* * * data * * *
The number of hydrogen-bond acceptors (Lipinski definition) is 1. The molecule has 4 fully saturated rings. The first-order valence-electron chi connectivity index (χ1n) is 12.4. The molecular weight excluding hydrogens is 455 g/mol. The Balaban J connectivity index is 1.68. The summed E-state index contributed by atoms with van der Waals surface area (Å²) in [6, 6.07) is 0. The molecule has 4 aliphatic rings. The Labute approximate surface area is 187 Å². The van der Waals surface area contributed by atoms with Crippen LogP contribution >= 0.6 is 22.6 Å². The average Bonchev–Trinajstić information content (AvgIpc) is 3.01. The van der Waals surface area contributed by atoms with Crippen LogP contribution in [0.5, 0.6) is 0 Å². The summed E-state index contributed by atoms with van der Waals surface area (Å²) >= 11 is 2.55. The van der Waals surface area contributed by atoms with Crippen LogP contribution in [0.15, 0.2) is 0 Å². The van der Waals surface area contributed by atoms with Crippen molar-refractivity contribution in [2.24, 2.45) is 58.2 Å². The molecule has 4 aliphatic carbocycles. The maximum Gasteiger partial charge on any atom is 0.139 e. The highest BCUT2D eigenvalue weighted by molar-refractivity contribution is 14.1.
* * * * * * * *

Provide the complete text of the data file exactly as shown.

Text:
The number of hydrogen-bond acceptors (Lipinski definition) is 1. The molecule has 4 fully saturated rings. The first-order valence-electron chi connectivity index (χ1n) is 12.4. The molecular weight excluding hydrogens is 455 g/mol. The Balaban J connectivity index is 1.68. The summed E-state index contributed by atoms with van der Waals surface area (Å²) in [6, 6.07) is 0. The molecule has 4 aliphatic rings. The Labute approximate surface area is 187 Å². The van der Waals surface area contributed by atoms with Crippen LogP contribution >= 0.6 is 22.6 Å². The average Bonchev–Trinajstić information content (AvgIpc) is 3.01. The van der Waals surface area contributed by atoms with Crippen LogP contribution in [0.5, 0.6) is 0 Å². The summed E-state index contributed by atoms with van der Waals surface area (Å²) >= 11 is 2.55. The van der Waals surface area contributed by atoms with Crippen LogP contribution in [0.15, 0.2) is 0 Å². The van der Waals surface area contributed by atoms with Crippen molar-refractivity contribution in [2.24, 2.45) is 58.2 Å². The molecule has 4 aliphatic carbocycles. The maximum Gasteiger partial charge on any atom is 0.139 e. The highest BCUT2D eigenvalue weighted by molar-refractivity contribution is 14.1.